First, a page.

content="IE=5.0000" http-equiv="X-UA-Compatible"> FEELIN' GOOD MUSIC SEQUENCES ON YOUTUBE
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BOSTON'S FEELIN' GOOD WORLD PREMIERE  (1966)
     A real Holllywood-style premiere for "FEELIN' GOOD" was held outside at the downtown Paramount Theater in Boston.
     Newspaper and rock radio promos created a huge turnout of Boston area rock fans and added to the excitement.

Click to view a pdf file of Alta Maloney's article in the October 26 Boston Traveler

Travis wrote ten songs for FEELIN' GOOD, but only five of them could be salvaged from a damaged print of Pike Productions' 1966, widescreen, color feature film FEELIN’ GOOD. The Brattle Street East (aka Oedipus and His Mothers), backed Travis on all the songs he performed, and appear on-screen in “Watch Out Woman” and “The Way That I Need You.” Two more of Travis’ songs, including the title song, are performed on-screen by The Montclairs, who also performed an arrangement of George and Ira Gerschwin’s "Summertime." The rest of the film was lost in a catastrophic flood, but sharp-eyed trailer viewers may notice that Patricia Ewing, the cute, lap-sitting, popcorn-gobbling blond in the T-Bird convertible in DEMO DERBY, returned to the big screen as the leading lady in FEELIN’ GOOD.

TRAVIS PIKE
PATRICIA EWING
JUDI REEVE
LESLIE BURNHAM
RON STAFFORD

"Moving Day" original theater lobby card

"FEELIN' GOOD" Musical Comedy
Written by Mildred Maffei, James A. Pike
Produced and Directed by James A. Pike
Stars: Travis E. Pike, Patricia Ewing, Judi Reeve, Leslie Burnham, Ronald Stafford, Frank Dolan, Brenda Nichols and featuring The Monclairs (Tom Cooley, Bassist; Stephen Cooper and Walter Cooper, Singers; Johnny Ferro, Drummer; Brian Houston, Singer; and Ben Melanson, Lead Guitar), and The Brattle Street East (as Themselves).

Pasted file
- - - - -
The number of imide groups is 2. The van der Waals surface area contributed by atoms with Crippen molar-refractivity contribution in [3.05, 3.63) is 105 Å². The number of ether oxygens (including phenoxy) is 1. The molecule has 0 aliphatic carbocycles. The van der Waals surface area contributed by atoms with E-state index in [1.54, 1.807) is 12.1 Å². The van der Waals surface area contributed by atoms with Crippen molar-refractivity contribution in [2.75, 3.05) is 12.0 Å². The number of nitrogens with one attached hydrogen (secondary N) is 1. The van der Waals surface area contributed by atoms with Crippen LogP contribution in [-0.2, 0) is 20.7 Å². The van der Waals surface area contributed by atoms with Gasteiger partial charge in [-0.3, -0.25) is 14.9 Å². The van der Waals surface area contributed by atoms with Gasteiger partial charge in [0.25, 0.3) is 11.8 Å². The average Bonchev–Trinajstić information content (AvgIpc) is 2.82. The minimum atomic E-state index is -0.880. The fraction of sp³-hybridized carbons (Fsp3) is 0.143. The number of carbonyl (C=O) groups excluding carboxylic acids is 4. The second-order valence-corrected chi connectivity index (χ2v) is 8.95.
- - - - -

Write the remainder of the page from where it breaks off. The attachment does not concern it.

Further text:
Music Score: Arthur Korb
Cinematography: Angus MacAskill (as Ken MacAskill)
Sound recordist: Robert Smith
Camera operator: Paul Holzwarth


     Filmmaker Jim Pike quoted in the Tuesday, October 25, 1966 edition of The Boston Globe, said, “I went to a concert at Natick High School at which there were 1200 young people. When my son played his electrical guitar I could not understand all the furor. Girls shrieked and yelled their admiration. I said to myself, 'Is this my kid?'”

     And that's what gave Jim the idea of making the teen musical, “FEELIN' GOOD,” released two years later to mixed reviews. In the Boston Record American of Friday, October 28, 1966, Peggy Doyle headed her review, “Hub-Bred 'Feelin' Good' Bright Teen Musical,” but another critic wrote “Luckily, a lot of music intervenes between dreary dialogue (is it camp-spoofy or just bad?) and silly situation.” But then he added, “Travis Pike wrote eight of the film's songs — most of them imitative of current pop trends but unoffensively, even pleasantly tuneful — and sings them in a strong melodic voice.”